When reading a parable there is usually one main idea being conveyed. In the parable above the main idea is discovering who your neighbor is. Our job is to find out what that main idea is. When we read a parable the first thing we need to do is read the surrounding context. Often Jesus is using a parable to answer a question or to teach a lesson. If we don’t know the question the parable is answering then we won’t fully understand the parable. Although parables usually have one meaning, sometimes Jesus is trying to teach more than one thing through them. Take for example the parable of the prodigal son. This story is not just about the younger son who squandered his wealth and finally came back to his family. The story is also about the older son who had been there all along and didn’t realize what he had. Therefore, when we read a parable, primarily we should look for the main meaning, but if there are other characters that seem important we should look to see if there might be something we can gain from their part of the story. Parables are intentionally short and details are limited, so when we are presented with things we should see if they are being used to represent something.

A word of caution: It is possible to over analyze a parable. Whatever meaning we can derive from a parable has to fit within the context of the book it is written in and not every detail needs to have a hidden meaning. Try and hear it from the listeners perspective. How would they have interpreted it. As an example St. Augustine had a radical interpretation of the parable of the Good Samaritan. He said that the man represented Adam, Jerualem was heaven, Jericho was the moon, the robbers were the devil and his minions who strip the man of his immortality through sin, the priest and levite were the law and the ministry of the OT, the samaritan was Christ, the binding of the wounds was Christ’s work at binding sin, the oil was comfort and encouragement, the donkey was the Incarnation, the inn was the Church, the term “next day” was the resurrection, the innkeeper was Paul, and the two denarii were the two great commandments to love God and love your neighbor. This may be a nice picture of salvation, but it has nothing to do with the parable. Every analogy breaks down if you take it too far, and in the same way if try to impart too much meaning into the details, the parable will break down.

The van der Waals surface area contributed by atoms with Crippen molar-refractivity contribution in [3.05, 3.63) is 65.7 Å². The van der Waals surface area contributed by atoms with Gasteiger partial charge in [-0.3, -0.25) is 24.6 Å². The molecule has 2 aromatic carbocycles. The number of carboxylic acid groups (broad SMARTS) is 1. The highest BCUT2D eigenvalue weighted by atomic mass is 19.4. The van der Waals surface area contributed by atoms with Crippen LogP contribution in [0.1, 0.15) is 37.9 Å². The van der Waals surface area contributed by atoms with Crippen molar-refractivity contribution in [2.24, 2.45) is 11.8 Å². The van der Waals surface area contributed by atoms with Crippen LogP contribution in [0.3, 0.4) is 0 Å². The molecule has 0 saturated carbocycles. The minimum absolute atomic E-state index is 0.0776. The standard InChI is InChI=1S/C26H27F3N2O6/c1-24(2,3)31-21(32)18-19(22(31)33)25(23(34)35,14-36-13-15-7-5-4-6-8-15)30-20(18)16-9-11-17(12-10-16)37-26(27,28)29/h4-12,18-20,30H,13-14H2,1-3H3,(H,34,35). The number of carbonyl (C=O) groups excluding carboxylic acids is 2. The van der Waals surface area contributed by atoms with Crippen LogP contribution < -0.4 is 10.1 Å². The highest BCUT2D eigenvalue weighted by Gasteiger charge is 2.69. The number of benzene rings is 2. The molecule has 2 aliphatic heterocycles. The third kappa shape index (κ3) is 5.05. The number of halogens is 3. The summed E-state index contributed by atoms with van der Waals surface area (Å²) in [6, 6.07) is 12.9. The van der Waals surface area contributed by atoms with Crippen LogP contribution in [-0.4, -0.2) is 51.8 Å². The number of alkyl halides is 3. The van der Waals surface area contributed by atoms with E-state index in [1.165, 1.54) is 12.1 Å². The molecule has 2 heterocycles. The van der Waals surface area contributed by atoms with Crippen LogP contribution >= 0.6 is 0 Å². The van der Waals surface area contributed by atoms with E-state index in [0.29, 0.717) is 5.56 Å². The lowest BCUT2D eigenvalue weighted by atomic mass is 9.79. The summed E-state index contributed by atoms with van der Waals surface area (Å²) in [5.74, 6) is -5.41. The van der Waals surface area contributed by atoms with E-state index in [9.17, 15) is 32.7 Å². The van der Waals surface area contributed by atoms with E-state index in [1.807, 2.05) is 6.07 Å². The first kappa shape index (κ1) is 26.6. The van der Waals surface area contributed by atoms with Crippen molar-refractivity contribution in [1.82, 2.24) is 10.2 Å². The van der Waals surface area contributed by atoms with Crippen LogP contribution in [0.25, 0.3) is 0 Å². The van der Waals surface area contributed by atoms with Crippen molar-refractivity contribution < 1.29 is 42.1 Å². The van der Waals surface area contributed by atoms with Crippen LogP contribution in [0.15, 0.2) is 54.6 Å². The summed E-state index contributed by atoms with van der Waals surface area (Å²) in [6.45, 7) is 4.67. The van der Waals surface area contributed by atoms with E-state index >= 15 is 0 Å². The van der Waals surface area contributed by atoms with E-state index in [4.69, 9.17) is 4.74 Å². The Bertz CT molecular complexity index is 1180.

Parables are short stories with a purpose to impart a message

Look for the intended message, without overlooking possible other meanings

Understand what the main details stand for, but don’t overanalyze the parable

Look for the question the parable is trying to answer or the doctrine it is trying to teach

Once you understand the meaning of a parable try and apply it to your own life


I probably should mention that there are parables in other places besides the Gospels. They actually occur a lot in the prophets as well, and even in the narrative books. Read 2 Sam. 12:1-4. What is the main point of this parable? What do the rich man, the poor man, and the sheep represent in the parable? How do you think David would have responded if Nathan would have delivered his message differently, such as a speech, or an accusation?